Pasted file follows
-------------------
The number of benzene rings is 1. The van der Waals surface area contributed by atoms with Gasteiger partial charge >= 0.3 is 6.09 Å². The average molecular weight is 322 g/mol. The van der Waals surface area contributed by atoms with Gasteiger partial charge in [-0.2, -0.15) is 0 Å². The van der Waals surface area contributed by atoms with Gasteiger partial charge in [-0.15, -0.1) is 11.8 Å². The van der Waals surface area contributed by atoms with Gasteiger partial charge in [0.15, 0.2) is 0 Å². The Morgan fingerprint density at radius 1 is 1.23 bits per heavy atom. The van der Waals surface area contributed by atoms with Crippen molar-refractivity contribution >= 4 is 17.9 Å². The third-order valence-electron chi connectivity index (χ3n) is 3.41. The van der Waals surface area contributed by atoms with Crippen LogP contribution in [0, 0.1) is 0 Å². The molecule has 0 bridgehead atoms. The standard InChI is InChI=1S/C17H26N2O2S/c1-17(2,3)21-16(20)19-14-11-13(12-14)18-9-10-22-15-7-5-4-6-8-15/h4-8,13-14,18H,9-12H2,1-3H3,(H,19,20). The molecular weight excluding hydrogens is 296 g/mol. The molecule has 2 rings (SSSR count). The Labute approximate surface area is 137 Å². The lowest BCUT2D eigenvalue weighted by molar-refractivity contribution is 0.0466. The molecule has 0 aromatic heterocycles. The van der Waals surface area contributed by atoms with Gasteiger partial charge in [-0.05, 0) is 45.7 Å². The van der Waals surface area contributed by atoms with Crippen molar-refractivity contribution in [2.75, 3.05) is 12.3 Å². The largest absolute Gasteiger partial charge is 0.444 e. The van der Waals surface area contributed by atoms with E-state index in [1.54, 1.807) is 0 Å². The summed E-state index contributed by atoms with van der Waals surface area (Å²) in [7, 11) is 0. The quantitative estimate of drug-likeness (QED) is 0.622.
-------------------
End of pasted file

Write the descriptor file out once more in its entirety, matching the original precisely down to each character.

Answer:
The number of benzene rings is 1. The van der Waals surface area contributed by atoms with Gasteiger partial charge >= 0.3 is 6.09 Å². The average molecular weight is 322 g/mol. The van der Waals surface area contributed by atoms with Gasteiger partial charge in [-0.2, -0.15) is 0 Å². The van der Waals surface area contributed by atoms with Gasteiger partial charge in [-0.15, -0.1) is 11.8 Å². The van der Waals surface area contributed by atoms with Gasteiger partial charge in [0.15, 0.2) is 0 Å². The Morgan fingerprint density at radius 1 is 1.23 bits per heavy atom. The van der Waals surface area contributed by atoms with Crippen molar-refractivity contribution >= 4 is 17.9 Å². The third-order valence-electron chi connectivity index (χ3n) is 3.41. The van der Waals surface area contributed by atoms with Crippen LogP contribution in [0, 0.1) is 0 Å². The molecule has 0 bridgehead atoms. The standard InChI is InChI=1S/C17H26N2O2S/c1-17(2,3)21-16(20)19-14-11-13(12-14)18-9-10-22-15-7-5-4-6-8-15/h4-8,13-14,18H,9-12H2,1-3H3,(H,19,20). The molecular weight excluding hydrogens is 296 g/mol. The molecule has 2 rings (SSSR count). The Labute approximate surface area is 137 Å². The lowest BCUT2D eigenvalue weighted by molar-refractivity contribution is 0.0466. The molecule has 0 aromatic heterocycles. The van der Waals surface area contributed by atoms with Gasteiger partial charge in [-0.05, 0) is 45.7 Å². The van der Waals surface area contributed by atoms with Crippen molar-refractivity contribution in [2.75, 3.05) is 12.3 Å². The largest absolute Gasteiger partial charge is 0.444 e. The van der Waals surface area contributed by atoms with E-state index in [1.54, 1.807) is 0 Å². The summed E-state index contributed by atoms with van der Waals surface area (Å²) in [7, 11) is 0. The quantitative estimate of drug-likeness (QED) is 0.622.